If you’re looking for some activities and games for teaching modals, then you’re certainly in the right place. We have more than 20 of them, along with worksheets and lesson plans for teaching modal verbs. Keep on reading for all the ESL teaching gold!
Teaching Modals Activities
Check out these modal verb games and activities.
#1: Modal Verb Board Games
Just ask my students and they’ll tell you that I love board games! One of my favourite units to use them with is modals for giving advice (should/shouldn’t). Have a look here for tips on designing your own board games and to take a look at mine:
#2: ESL Role-Plays for Teaching Modals
I love to use role-plays in my beginner classes. They are ideal for giving students who are not quite capable of having full-blown conversations some confidence with speaking.
For modals, there are a number of scenarios such as asking a teacher for permission to do something, giving advice to someone or talking about something they have to do (but don’t want to). Have a look here for more information about using them in class:
#3: Hot Potato Game
#4: Just One Question
Try out this fun survey-style activity for modals of possibility/likelihood (might, may, could, will). In pairs, students can come up with an interesting question about the future and then quiz their classmates about it. Find out all the details here:
#5: Basketball Game Modal Verb Challenge
This is a fun activity for young learners who are beginners. It makes reviewing modal verbs fun and interesting. The teacher can ask questions like:
- What’s something you can do?
- Should you come to school late?
- Will you have pizza tonight for dinner?
Find out more about it here:
#6: Picture Prompt for Teaching Modal Verbs
This is a nice warmer activity that lends itself well to modals for likelihood and ability. Find an appropriate picture and then elicit from the students what they see. Take the words that students give you and make grammatically correct sentences. For example:
- They can play basketball.
- They might be tired.
Find out all the details:
#7: Vocabulary Auction
#8: Typhoon Review Game
Try out this fun review game for modals! Come up with a number of questions that use modal verbs, ranging from easy to more difficult and give this game a go. It’s super fun and students of all ages love it! Learn more:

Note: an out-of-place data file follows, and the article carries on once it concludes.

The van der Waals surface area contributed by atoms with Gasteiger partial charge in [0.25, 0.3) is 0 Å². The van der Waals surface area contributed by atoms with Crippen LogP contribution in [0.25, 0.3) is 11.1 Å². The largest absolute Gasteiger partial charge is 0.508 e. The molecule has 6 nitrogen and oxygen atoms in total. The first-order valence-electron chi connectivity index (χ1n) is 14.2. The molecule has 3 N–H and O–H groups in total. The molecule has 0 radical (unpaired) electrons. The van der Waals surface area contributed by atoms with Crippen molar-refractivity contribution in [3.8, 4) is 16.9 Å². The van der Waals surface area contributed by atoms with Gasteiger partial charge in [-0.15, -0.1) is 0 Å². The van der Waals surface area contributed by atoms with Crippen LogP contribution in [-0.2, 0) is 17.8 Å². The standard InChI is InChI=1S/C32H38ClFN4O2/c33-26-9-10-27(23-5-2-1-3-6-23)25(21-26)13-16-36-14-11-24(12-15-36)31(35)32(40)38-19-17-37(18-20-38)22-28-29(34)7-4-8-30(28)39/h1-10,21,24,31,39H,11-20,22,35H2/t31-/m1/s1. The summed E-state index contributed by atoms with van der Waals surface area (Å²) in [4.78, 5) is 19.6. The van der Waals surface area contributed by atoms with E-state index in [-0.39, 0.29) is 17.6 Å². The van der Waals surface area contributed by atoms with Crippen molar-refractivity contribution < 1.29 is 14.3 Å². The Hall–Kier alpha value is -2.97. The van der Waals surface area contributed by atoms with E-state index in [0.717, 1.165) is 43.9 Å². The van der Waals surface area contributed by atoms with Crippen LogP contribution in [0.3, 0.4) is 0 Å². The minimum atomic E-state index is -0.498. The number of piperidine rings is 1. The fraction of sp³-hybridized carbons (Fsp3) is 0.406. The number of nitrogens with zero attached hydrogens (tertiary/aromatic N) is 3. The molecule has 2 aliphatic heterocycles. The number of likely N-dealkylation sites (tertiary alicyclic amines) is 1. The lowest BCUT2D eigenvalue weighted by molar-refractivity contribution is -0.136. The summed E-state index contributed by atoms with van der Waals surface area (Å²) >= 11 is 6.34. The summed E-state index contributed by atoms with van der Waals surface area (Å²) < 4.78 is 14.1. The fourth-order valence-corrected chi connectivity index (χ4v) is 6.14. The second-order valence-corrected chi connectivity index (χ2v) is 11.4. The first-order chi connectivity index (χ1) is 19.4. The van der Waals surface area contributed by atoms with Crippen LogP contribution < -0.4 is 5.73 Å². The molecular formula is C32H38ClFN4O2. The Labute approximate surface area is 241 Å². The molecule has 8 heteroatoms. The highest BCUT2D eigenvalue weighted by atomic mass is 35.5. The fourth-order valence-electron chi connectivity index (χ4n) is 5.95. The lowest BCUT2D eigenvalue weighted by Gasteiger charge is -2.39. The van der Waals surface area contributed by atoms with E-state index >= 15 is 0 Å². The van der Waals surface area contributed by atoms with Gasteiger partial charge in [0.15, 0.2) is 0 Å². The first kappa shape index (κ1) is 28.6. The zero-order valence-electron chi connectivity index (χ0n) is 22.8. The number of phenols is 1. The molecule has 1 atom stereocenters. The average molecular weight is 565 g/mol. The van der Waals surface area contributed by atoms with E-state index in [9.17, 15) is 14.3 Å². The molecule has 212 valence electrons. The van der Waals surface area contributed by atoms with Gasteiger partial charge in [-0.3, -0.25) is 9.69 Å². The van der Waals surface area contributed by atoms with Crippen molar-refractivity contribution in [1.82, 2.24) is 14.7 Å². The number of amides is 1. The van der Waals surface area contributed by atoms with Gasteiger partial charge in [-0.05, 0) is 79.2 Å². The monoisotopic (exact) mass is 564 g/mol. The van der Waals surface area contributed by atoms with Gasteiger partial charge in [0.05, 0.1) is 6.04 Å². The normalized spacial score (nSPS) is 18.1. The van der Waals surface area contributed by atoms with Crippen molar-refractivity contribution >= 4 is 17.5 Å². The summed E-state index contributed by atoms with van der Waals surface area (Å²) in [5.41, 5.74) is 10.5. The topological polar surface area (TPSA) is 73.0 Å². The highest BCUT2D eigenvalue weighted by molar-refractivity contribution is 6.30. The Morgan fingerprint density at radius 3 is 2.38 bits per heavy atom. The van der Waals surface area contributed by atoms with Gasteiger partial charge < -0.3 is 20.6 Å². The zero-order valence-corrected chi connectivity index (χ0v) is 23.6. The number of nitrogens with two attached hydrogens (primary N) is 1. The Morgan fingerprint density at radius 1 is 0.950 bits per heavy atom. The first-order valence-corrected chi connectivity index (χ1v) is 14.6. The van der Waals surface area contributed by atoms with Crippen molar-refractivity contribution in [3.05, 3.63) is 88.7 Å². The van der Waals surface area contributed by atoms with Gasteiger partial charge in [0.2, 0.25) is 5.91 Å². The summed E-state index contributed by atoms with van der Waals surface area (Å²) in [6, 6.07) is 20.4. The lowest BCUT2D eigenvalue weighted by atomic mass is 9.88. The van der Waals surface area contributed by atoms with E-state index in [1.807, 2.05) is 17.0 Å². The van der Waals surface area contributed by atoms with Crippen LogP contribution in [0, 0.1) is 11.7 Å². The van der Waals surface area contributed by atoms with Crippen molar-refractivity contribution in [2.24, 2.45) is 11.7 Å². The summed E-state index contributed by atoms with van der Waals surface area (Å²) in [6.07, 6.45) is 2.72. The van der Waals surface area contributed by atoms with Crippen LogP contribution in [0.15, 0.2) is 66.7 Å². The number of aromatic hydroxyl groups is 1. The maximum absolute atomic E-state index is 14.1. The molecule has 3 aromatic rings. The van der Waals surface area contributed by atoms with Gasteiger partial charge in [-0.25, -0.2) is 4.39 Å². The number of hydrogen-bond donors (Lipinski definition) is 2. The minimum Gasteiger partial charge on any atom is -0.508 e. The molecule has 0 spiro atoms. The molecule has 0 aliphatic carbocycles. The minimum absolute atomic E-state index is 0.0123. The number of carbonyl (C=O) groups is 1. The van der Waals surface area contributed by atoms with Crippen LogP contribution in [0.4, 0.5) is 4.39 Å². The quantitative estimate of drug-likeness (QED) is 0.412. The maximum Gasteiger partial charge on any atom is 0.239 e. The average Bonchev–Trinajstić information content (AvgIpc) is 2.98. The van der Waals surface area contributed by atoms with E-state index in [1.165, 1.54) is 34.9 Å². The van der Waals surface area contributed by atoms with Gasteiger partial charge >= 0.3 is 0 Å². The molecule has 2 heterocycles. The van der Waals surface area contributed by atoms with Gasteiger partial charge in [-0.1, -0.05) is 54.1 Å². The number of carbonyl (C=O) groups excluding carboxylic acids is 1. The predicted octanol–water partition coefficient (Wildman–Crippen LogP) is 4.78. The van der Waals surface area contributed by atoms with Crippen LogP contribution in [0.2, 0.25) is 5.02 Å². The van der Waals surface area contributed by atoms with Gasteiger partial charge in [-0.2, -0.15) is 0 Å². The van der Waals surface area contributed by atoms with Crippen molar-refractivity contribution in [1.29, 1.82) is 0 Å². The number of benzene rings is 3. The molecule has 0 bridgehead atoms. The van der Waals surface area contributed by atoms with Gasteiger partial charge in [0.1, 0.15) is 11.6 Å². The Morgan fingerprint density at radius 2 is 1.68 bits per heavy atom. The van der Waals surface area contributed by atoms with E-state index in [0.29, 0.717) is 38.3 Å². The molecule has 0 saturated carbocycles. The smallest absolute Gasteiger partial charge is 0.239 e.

#9: Running Dictation for Teaching Modal Verbs ESL
This game is some ESL teaching gold! It covers all four skills and can lend itself to most grammatical structures or vocabulary sets, including modal verbs. It’s a lot of fun too and students really enjoy doing it. Have a look here for more information about it:
#10: Rock Scissor Paper
Try out this fun review game for all ages. Match modal verb questions and answers and then put them on separate pieces of paper. Students are given a few of them and then have to circulate around the class to find their matches. Once they do, they play rocks scissor paper and the winner takes both papers, which equals one point. Learn more:
#11: Dictogloss for Teaching Modals
#12: Consider Using the Test-Teach-Test Approach
Unless students are absolute beginners, it’s likely they already know a good bit about how to use modals. In this case, you may want to try the TTT approach. Give students a small task/test and see what areas they’re struggling this. Then, teach a little bit about it and give another task/test to see what students have learned.
It can be a nice option to change things up in your classes. Give it a try!
#13: Conversation Starters
If you tell students to ask each other questions using modals, you may be met with silence. The instructions are far too vague. Instead, if you want students to talk to each other, then give them some convo starters. Here are more details about that:
#14: English Central Videos
I love to use videos in my classes to generate some interest in a topic. English Central is a nice source for them because they’re all designed for English Learners. You can find one at an appropriate level for just about any topic.
#15: Sentence Building Games and Activities
Because modals are helping verbs, there is certainly an element of correct word order in any sentence that you might use them in. That’s where these sentence structure activities and games can come in. Here are some of my top picks:
#16: Dialogue Substitution
#17: Asking for Permission Phrases and Expressions
One of the most common uses for modals is to ask for permission (may, can). Check out these expressions, phrases and dialogues that show how to do this: